Clostridium difficile (C. difficile) is a spore-forming, gram positive bacterium found naturally within a human’s intestinal flora capable of causing severe disease. Other research has focused on in vitro studies of epidemic and non-epidemic C. difficile strains, and these studies concluded no conclusive patterns between the difference in virulence factors between the individual strains. Therefore, an important question to ask is: for C. difficile, is there a difference with the growth characteristics and virulence factors contributing to the severity of infection between epidemic and non-epidemic C. difficile strains both in vitro and in vivo?

Methods (b):

For the in vitro studies, there are multiple protocols used including, viable cell counts, spore isolation and germinated cell counts, Toxin A or B ELISA assays, growth and inhibition curves, as well as minimum inhibitory concentration (MIC) determination. In vivo UNTHSC Pre-Clinical Services 21-day Recurrence Hamster Model and Next-Gen Sequencing for microbiome research will be utilized.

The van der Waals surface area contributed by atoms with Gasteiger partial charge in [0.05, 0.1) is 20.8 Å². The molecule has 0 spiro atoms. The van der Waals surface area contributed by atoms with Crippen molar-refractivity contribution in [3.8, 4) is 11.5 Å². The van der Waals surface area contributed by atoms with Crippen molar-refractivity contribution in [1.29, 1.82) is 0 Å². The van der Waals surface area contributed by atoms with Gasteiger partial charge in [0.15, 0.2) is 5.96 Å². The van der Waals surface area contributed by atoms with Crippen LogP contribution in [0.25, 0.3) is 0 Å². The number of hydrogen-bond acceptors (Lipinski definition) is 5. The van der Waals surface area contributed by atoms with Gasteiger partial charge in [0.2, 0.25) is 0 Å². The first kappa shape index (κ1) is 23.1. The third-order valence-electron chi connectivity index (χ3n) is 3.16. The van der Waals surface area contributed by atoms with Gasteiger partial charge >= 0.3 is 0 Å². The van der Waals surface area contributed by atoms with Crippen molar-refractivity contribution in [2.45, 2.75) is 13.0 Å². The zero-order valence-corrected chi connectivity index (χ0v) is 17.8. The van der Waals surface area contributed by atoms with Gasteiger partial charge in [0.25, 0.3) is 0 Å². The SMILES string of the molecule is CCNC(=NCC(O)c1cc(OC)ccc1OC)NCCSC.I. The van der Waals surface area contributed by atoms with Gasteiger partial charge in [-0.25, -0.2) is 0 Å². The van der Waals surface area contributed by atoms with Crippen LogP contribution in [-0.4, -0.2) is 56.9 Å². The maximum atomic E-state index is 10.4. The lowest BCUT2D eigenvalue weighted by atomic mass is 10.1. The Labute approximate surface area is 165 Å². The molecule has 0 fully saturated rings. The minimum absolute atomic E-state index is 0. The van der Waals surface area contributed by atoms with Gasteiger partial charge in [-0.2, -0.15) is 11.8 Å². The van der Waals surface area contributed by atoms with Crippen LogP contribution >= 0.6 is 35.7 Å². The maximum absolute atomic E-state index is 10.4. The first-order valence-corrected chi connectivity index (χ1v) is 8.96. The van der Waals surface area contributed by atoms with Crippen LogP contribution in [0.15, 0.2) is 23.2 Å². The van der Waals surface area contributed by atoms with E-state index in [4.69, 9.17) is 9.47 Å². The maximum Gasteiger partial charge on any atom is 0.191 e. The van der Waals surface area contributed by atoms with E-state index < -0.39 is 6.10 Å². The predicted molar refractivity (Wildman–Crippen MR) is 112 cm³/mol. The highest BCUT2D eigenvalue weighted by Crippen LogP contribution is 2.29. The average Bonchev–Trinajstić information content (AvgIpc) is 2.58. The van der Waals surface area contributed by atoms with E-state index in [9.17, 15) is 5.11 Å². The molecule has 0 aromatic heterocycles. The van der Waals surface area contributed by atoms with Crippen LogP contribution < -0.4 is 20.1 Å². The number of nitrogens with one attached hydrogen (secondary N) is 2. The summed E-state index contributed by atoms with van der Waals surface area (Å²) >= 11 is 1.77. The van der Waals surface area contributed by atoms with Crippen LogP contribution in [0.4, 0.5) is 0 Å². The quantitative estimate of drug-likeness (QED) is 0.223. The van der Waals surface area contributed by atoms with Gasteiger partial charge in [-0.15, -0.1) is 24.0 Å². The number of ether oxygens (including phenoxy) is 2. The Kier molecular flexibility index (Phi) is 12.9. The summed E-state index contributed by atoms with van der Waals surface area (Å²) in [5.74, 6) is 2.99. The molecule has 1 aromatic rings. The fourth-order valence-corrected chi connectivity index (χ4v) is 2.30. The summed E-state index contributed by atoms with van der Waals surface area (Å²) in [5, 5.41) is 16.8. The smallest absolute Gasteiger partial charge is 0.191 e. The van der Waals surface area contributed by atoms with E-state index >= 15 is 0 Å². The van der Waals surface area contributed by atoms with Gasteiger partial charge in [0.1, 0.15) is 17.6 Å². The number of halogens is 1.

Results (c):

When non-epidemic and epidemic C. difficile strains were characterized for major virulence factors, statistically significant differences for both intrastrain and interstrain comparisons were observed. Growth curve data showed consistent growth patterns between the strains. MIC results were consistent between strains, with no more than a 100-fold difference between the MIC of any one drug for all the strains tested. Inhibition curve results also showed minimal variation between the different non-epidemic and epidemic strain behavior when growth was tested against metronidazole, moxifloxacin, and vancomycin.

Conclusions (d):

During characterization in vitro, between five non-epidemic and five epidemic strain’s virulence factors, the differences in results are small, yet statistically significant. Though statistically different, observed differences are minimal and not believed to affect the individual strain's overall virulence. Therefore, it is concluded, in vitro, different strains of C. difficile have similar growth patterns and have similar virulence characteristics as a group. When further study was conducted to compare growth patterns over 24-hours, MIC’s concentrations, and Inhibition Curves, interstrain comparisons once again showed small observed differences. The overall trends in antibiotic susceptibility and growth patterns when the media was without, and supplemented with, antibiotics were seen to be similar. This continues to support that C. difficile can be treated, in vitro, as a group, independent of the labels non-epidemic and epidemic.